Pope Francis (@Pontifex) October 18, 2020
The eighth commandment, ‘You shall not bear false witness against your neighbour’ (Exodus 20:16, Deuteronomy 5:20), forbids Christians to bear false witness – to deceive or to lie. But moral theology is not a blunt instrument. In the real world – the world in which Christians live – there are occasions when telling the truth is not possible. Sure, this doesn’t cover telling lies to the police or to the tax office, but in certain rare occasions telling the truth will have dire consequences for innocent people. Throughout occupied Europe, during the darkest period of European history, countless individuals and many convents and monasteries hid Jews and other people deemed undesirable by the Nazis. When questioned or interrogated by the authorities, they knew the truth would lead to the murder of these innocent people. Deceptions and untruths – or ‘mental reservations’ – were required, and Catholics, other Christians, and people of good faith intuitively knew what was required of them. Their heroic and saintly actions in many cases saved lives and they became the unwitting authors of a theological development; that in order to save human lives it is permissible not to tell the truth. In fact, in a morally complex world, this is a higher virtue than the truth.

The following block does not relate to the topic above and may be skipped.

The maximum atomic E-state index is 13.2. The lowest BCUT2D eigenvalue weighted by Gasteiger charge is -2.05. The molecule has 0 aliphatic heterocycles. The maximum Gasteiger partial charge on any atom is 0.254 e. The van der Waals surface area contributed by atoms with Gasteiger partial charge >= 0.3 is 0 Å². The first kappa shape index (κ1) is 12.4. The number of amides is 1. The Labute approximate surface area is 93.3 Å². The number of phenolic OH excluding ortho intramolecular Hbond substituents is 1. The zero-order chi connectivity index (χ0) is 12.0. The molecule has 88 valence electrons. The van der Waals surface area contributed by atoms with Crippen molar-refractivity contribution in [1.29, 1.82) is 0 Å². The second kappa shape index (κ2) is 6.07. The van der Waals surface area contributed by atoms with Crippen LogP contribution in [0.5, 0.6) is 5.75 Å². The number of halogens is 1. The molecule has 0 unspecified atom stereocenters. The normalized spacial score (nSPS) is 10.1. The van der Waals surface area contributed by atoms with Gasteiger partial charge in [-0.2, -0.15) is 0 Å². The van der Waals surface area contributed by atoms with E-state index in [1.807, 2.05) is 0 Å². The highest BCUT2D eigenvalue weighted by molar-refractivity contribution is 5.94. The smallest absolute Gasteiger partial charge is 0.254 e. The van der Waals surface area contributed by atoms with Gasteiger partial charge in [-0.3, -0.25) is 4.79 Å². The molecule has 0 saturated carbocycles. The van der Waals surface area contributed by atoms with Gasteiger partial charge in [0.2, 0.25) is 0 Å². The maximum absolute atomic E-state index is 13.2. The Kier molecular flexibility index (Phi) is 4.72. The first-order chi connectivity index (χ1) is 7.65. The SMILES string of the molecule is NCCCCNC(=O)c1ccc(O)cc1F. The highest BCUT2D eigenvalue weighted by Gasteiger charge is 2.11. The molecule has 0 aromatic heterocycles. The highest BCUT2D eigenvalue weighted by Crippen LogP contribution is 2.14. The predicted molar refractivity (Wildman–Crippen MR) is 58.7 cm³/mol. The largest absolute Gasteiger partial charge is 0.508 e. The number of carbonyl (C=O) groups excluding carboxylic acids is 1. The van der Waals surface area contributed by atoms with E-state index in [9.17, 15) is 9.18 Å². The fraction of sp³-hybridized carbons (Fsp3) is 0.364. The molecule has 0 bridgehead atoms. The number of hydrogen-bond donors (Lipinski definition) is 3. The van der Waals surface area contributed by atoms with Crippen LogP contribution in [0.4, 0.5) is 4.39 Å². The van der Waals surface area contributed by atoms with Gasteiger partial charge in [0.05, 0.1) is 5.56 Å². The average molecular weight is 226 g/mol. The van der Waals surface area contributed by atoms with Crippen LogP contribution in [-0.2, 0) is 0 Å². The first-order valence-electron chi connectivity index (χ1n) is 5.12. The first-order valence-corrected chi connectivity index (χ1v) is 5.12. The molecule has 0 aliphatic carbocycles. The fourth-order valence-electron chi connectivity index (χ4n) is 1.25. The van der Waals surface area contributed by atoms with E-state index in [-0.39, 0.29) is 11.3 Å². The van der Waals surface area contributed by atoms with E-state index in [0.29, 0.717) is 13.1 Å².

It is impossible now to say why Simone took her life, but it is not impossible to imagine that her struggle with her sex or gender identity and possibly how others treated her played a part in her decision. Affording her the dignity of the name she had chosen and the pronouns she preferred would in a real way preserve her life, even though she was dead. The God of the Christians ‘is not a God of the dead, but of the living’ (Luke 20:38); even the dead are alive to her. And so, rigidly sticking to what we hold to be the truth would dehumanise her – and this is a kind of death. And all around the world, in all of our communities there are other people just like Simone who deserve our respect for them as our sisters and brothers, as everyone deserves our respect for their humanity. In the end my conscience was clear with my decision, and I know this is not everyone’s decision – but it is mine. I cannot and will not apologise for showing another human being love and respect, and by my actions and words, however limited, affording them the dignity and care they are owed.